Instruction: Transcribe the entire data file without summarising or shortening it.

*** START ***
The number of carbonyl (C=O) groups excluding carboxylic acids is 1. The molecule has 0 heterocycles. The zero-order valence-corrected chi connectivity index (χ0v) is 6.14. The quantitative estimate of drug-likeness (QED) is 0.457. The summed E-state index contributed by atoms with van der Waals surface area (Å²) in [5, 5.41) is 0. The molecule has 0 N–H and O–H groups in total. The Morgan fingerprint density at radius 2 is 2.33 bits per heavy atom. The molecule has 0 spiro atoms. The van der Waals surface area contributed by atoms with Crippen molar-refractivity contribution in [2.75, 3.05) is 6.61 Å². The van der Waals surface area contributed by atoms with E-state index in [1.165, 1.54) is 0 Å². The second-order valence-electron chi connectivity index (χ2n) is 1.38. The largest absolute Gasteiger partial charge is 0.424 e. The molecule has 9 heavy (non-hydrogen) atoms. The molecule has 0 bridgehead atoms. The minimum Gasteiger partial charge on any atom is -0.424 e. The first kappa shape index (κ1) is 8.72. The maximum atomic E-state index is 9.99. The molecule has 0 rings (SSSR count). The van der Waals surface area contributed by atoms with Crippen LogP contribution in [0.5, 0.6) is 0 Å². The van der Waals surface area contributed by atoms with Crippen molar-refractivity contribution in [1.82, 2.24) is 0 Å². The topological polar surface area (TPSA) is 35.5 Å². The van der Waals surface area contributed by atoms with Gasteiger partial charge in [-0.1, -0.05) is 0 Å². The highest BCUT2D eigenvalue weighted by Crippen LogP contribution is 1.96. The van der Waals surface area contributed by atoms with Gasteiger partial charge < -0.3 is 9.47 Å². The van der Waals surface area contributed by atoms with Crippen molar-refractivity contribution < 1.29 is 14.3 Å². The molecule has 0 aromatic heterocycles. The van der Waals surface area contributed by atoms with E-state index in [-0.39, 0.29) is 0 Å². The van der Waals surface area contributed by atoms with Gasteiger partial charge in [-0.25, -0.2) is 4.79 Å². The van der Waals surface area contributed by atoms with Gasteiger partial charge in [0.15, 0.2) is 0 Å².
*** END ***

The number of carbonyl (C=O) groups excluding carboxylic acids is 1. The molecule has 0 heterocycles. The zero-order valence-corrected chi connectivity index (χ0v) is 6.14. The quantitative estimate of drug-likeness (QED) is 0.457. The summed E-state index contributed by atoms with van der Waals surface area (Å²) in [5, 5.41) is 0. The molecule has 0 N–H and O–H groups in total. The Morgan fingerprint density at radius 2 is 2.33 bits per heavy atom. The molecule has 0 spiro atoms. The van der Waals surface area contributed by atoms with Crippen molar-refractivity contribution in [2.75, 3.05) is 6.61 Å². The van der Waals surface area contributed by atoms with E-state index in [1.165, 1.54) is 0 Å². The second-order valence-electron chi connectivity index (χ2n) is 1.38. The largest absolute Gasteiger partial charge is 0.424 e. The molecule has 9 heavy (non-hydrogen) atoms. The molecule has 0 bridgehead atoms. The minimum Gasteiger partial charge on any atom is -0.424 e. The first kappa shape index (κ1) is 8.72. The maximum atomic E-state index is 9.99. The molecule has 0 rings (SSSR count). The van der Waals surface area contributed by atoms with Crippen LogP contribution in [0.5, 0.6) is 0 Å². The van der Waals surface area contributed by atoms with Crippen molar-refractivity contribution in [1.82, 2.24) is 0 Å². The topological polar surface area (TPSA) is 35.5 Å². The van der Waals surface area contributed by atoms with Gasteiger partial charge in [-0.1, -0.05) is 0 Å². The highest BCUT2D eigenvalue weighted by Crippen LogP contribution is 1.96. The van der Waals surface area contributed by atoms with Gasteiger partial charge < -0.3 is 9.47 Å². The van der Waals surface area contributed by atoms with Crippen molar-refractivity contribution < 1.29 is 14.3 Å². The molecule has 0 aromatic heterocycles. The van der Waals surface area contributed by atoms with E-state index in [-0.39, 0.29) is 0 Å². The van der Waals surface area contributed by atoms with Gasteiger partial charge in [-0.25, -0.2) is 4.79 Å². The van der Waals surface area contributed by atoms with Gasteiger partial charge in [0.15, 0.2) is 0 Å².